Wednesday, March 10, 2010

Corporatism and the attack on Democracy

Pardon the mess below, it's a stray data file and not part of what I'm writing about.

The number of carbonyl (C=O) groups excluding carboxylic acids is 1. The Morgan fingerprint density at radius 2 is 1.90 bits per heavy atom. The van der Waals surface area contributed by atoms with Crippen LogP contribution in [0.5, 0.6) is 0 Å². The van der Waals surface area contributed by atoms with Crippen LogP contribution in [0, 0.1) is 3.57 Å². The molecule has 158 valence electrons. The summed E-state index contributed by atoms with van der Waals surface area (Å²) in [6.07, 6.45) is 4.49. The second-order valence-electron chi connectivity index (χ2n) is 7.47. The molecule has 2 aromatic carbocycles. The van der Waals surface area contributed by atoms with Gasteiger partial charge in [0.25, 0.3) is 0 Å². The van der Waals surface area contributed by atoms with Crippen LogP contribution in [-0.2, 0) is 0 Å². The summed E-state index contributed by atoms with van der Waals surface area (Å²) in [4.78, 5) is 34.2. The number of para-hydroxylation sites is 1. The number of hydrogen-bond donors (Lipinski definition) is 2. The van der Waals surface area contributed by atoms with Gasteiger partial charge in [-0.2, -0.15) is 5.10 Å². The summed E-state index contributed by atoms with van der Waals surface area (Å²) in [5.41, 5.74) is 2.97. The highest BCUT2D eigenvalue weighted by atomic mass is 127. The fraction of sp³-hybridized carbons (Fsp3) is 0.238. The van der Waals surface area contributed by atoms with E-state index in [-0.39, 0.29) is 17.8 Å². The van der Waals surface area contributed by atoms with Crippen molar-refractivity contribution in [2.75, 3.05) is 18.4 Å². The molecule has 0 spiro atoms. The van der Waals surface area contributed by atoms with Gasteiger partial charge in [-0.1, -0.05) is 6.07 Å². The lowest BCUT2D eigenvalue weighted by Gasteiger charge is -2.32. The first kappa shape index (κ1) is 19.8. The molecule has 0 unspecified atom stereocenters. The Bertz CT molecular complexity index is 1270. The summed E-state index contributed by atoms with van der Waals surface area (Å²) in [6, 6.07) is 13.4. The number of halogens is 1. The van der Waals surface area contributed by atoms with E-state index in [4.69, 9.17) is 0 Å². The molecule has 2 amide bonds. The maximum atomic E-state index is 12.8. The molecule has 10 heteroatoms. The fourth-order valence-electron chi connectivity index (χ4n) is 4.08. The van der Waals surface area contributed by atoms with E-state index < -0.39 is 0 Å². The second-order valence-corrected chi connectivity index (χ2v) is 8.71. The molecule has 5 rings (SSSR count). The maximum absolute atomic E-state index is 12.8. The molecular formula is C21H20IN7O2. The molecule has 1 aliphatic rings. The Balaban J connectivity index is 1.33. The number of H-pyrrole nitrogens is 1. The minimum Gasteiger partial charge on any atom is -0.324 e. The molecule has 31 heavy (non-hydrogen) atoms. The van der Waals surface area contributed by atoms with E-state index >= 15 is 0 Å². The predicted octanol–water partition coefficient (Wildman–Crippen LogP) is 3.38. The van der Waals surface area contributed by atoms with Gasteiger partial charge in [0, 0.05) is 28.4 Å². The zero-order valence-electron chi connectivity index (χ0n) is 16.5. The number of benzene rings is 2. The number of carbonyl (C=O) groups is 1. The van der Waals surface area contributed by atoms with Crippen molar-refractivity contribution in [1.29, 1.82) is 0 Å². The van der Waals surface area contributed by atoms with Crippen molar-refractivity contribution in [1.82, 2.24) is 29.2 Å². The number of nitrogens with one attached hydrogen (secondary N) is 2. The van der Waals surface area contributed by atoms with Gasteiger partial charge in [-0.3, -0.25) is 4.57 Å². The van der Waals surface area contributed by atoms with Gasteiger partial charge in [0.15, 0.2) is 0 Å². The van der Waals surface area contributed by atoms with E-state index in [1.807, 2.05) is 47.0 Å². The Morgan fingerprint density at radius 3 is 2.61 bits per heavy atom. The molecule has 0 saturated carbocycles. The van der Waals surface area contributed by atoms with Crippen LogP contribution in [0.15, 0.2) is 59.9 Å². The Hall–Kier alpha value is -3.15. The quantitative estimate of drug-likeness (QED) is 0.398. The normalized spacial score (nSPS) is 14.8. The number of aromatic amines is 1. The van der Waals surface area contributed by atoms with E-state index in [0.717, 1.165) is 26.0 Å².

There is an inherent conflict at the heart of modern conservative theory between its social and fiscal elements. On the one hand conservatives want to hold on to certain supposedly traditional aspects of our social system, particularly those surrounding the 'family,' sexual preferences, child rearing, gender mores, ages of sexual consent etc. As a result many conservatives publicly lament the divorce rates, the abundance of single-parent or blended families, same-sex marriage, the sexualization of teen-agers, the absence of the traditional stay at home parent, etc. The problem is, of course,  that these social factors are being pushed forward by gradual changes in the market, changes promoted for the most part by. . . . conservatives. The most obvious element in this process and one which many sociologists and social commentators have talked about has been the growing necessity for both parents to go out to work in order to maintain an average family. Huge increases in housing costs (which has grown in large part by government's resistance to rent controls or the production and maintenance of decent social housing) has been a major element in this. In the Western countries, deregulation in trade has also put increasing pressure on households by making it easy for manufacturing jobs to disappear to third-world nations. Traditionally, if one parent went out to work it was the father because his earning potential was greater and this lead to an exacerbation of the power inequities between men and women at home and in the economy in general. As it has become increasingly difficult for one parent to stay at home during the early childhood years, women have ironically gained more economic and social power despite the negative pressure put upon them by conservative ideology which has fostered guilt for mothers who feel that putting their children in the hands of day-care workers is a sign of poor parenting. But the increasing financial power of women has also had the natural effect of increasing divorce rates as women who were once trapped in the bonds of marriage by their financial incapacity to act independently are now able to make more choices. Conservatives have begun to adapt to this reality at least in terms of their rhetoric, because you seldom hear mainstream conservatives condemning 'working women.' This shift in ideology has allowed conservative parties not to actually address these issues which could be done by giving significant tax breaks for families (particularly so-called income splitting), or by protecting the kinds of jobs that would make it easier for a live at home parent, or to institute living wage legislation. The conservatives essential pursue policies that push countries like Canada toward third-world economies while lamenting the disappearance of the traditional family (something which ironically existed for a very small group of middle and upper-class people for a very short historical period). This is why a conservative like Mike Harris, former Ontario Premier, makes more sense than a traditional conservative. Mike Harris essentially jettisoned the social aspect of the conservative agenda because at some level he knew that the forces of the Market that he was choosing to pursue were a major factor in the breakdown in traditional mores and it therefore made little sense to, say, attack parents for not staying at home to raise children.